Kristoff follows tried-and-trusted road to Tour of Flanders

At this stage in the game, Alexander Kristoff knows his way around the Flemish Ardennes. While some of his Katusha-Alpecin teammates went to reconnoitre the Kwaremont and Paterberg ahead of E3 Harelbeke, the Norwegian opted for a shorter ride following his arrival at the team's Classics base, the Park Hotel in Kortrijk, on Thursday morning.

As well as the roads, Kristoff knows his own best route the day of days, the Tour of Flanders. While most of his rivals will rest in the week that follows Gent-Wevelgem, Kristoff will, yet again, prepare for the Ronde amid the cut and thrust of the Three Days of De Panne. The approach has served him well in years past, and he sees no reason to change.

"My body needs a little bit of beating up to get ready. It's not like I can relax and get ready, I'm not built that way," Kristoff told Cyclingnews. "Some people can have an easier approach and arrive in good shape, but I need to be really pushed hard and get really tired, and then after two days of rest, I'm there."

Winner of the Tour of Flanders in 2015, Kristoff has never quite replicated that form in the dress rehearsals of E3 Harelbeke and Gent-Wevelgem. "Usually at these two races this weekend, I was never so good, but maybe I can change that this year," he said. "I am here and the shape is quite good, but usually I need a bit more of these types of races to really come in the rhythm. Every year I use these two races and De Panne to be good in Flanders, but hopefully I manage to show myself a little bit tomorrow also."

Kristoff arrives in Belgium following a series of performances largely in line with his early-season form over the preceding three years, as he clocked up a hat-trick of stage wins at the Tour of Oman. For the third time in five years, Kristoff proceeded to win the bunch sprint at the end of Milan-San Remo, though as in 2013, he was competing for a minor placing rather than the victory. Even so, he came away from La Classicissima with few regrets.

"Well, it was the first time I won the sprint on Via Roma, because I won on the harbour [the previous finish at the Lungomare Italo Calvino – ed.] before," Kristoff pointed out. "I won't say I'm disappointed because I did everything I could. I wasn't dropped on the Poggio, whereas in other years I was sometimes distanced a little bit. This year we went really fast and I managed to hold the group."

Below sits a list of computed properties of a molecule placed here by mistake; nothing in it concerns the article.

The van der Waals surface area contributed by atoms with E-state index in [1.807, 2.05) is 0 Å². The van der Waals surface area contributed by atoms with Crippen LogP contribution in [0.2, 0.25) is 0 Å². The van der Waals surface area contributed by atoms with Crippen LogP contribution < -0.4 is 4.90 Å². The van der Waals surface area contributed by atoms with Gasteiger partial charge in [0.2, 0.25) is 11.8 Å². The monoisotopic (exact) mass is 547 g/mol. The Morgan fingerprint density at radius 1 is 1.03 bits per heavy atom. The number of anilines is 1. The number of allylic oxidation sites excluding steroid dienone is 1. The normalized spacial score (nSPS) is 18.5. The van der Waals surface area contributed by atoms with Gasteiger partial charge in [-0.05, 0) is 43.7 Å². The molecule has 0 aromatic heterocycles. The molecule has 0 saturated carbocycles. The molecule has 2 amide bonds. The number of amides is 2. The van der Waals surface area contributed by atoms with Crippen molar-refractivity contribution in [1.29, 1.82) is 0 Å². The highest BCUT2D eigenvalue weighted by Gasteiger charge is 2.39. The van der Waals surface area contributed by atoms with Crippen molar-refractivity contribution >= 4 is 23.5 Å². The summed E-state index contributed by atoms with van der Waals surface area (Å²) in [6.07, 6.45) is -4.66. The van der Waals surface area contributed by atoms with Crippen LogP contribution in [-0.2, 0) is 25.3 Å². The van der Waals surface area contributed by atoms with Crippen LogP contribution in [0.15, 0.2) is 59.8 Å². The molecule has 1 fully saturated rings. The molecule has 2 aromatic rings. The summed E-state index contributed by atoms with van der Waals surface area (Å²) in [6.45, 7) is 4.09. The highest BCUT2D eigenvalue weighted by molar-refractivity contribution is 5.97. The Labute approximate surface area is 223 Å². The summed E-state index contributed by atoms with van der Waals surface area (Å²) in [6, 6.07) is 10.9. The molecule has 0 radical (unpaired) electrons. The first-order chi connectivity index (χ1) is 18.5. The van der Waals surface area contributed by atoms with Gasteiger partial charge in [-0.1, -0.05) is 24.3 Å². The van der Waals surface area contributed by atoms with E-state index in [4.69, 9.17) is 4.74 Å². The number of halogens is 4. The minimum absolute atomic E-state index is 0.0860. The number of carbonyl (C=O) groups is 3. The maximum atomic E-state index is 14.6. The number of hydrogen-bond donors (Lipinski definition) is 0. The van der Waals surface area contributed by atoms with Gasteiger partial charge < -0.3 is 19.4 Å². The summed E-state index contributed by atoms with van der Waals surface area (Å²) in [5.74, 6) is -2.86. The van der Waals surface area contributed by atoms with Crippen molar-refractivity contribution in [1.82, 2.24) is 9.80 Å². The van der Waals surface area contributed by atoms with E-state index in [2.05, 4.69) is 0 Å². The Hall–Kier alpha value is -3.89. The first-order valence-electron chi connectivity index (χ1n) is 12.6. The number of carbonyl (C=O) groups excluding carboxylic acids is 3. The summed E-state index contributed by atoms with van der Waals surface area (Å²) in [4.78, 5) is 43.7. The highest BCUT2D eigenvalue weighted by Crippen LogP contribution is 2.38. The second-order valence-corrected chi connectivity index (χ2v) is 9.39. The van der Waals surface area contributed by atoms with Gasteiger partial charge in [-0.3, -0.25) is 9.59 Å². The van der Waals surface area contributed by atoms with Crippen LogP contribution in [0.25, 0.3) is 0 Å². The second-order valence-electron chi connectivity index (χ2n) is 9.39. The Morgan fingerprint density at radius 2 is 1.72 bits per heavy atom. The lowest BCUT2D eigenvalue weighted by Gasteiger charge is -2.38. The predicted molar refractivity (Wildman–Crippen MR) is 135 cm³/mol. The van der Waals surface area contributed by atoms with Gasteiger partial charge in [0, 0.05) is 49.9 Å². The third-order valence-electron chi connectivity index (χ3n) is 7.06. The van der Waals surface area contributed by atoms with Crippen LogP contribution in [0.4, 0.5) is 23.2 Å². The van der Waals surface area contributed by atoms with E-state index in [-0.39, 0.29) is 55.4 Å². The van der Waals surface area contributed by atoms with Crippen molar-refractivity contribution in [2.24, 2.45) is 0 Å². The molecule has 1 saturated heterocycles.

Amid the tumult of the frenetic swoop down the Poggio, Kristoff was only vaguely aware that the winning trio of Michal Kwiatkowski, Peter Sagan and Julian Alaphilippe were still up the road. It was only as he lined up for his final effort on the Via Roma that he realised he was sprinting for fourth place.

"I didn't even know they were in front until I looked up with 500 metres to go, because at that point, you're not really paying attention to the radio," Kristoff said. "It wouldn't have changed anything, and maybe it was for the best, because I was maybe more focused for the sprint."

On the face of it, Kristoff's Milan-San Remo showing augurs well for his prospects in Belgium and northern France over the next fortnight, but the Norwegian warned against making projections for the cobbles based on performances on the Riviera.

"It's not really the same race. San Remo is not so difficult, I feel," Kristoff said. "Although this time, it was hard. Other years when there's been a little bit of bad weather, it's been a bit easier on the climbs because people were more tired. For me, it was almost harder this year because we went faster on the climbs which is my weak point. The way I look at it, my shape is pretty good because I managed to follow at that speed up those climbs."


One man who had a different gear to – almost – everybody else on the Poggio was world champion Peter Sagan, although, not for the first time, Michal Kwiatkowski proceeded to demonstrate that the Slovak is far from unbeatable. No matter, Sagan will line out as the prohibitive favourite in Harelbeke on Friday and again at the Tour of Flanders next week.

"There's not so much I can do to make him weaker, you know. I'm not really thinking too much about it," Kristoff said of Sagan. "For sure, he has a good sprint but he lost last weekend. He is good in every aspect of this sport. He can climb better than me and he can do a good sprint. I just have to fight to be in the front group. I know it's possible to beat him in a sprint even if he's a good sprinter. Then it's more about legs and who has more energy left.

"For sure, Sagan starts with more energy than me, but maybe he uses more during the race with attacks and stuff. Maybe if I save during the day, I have more energy at the end. But I don't really think just about him. There are other teams and riders. Quick-Step looked strong yesterday. There are many teams to beat."

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Barry Ryan
Head of Features

Barry Ryan is Head of Features at Cyclingnews. He has covered professional cycling since 2010, reporting from the Tour de France, Giro d’Italia and events from Argentina to Japan. His writing has appeared in The Independent, Procycling and Cycling Plus. He is the author of The Ascent: Sean Kelly, Stephen Roche and the Rise of Irish Cycling’s Golden Generation (opens in new tab), published by Gill Books.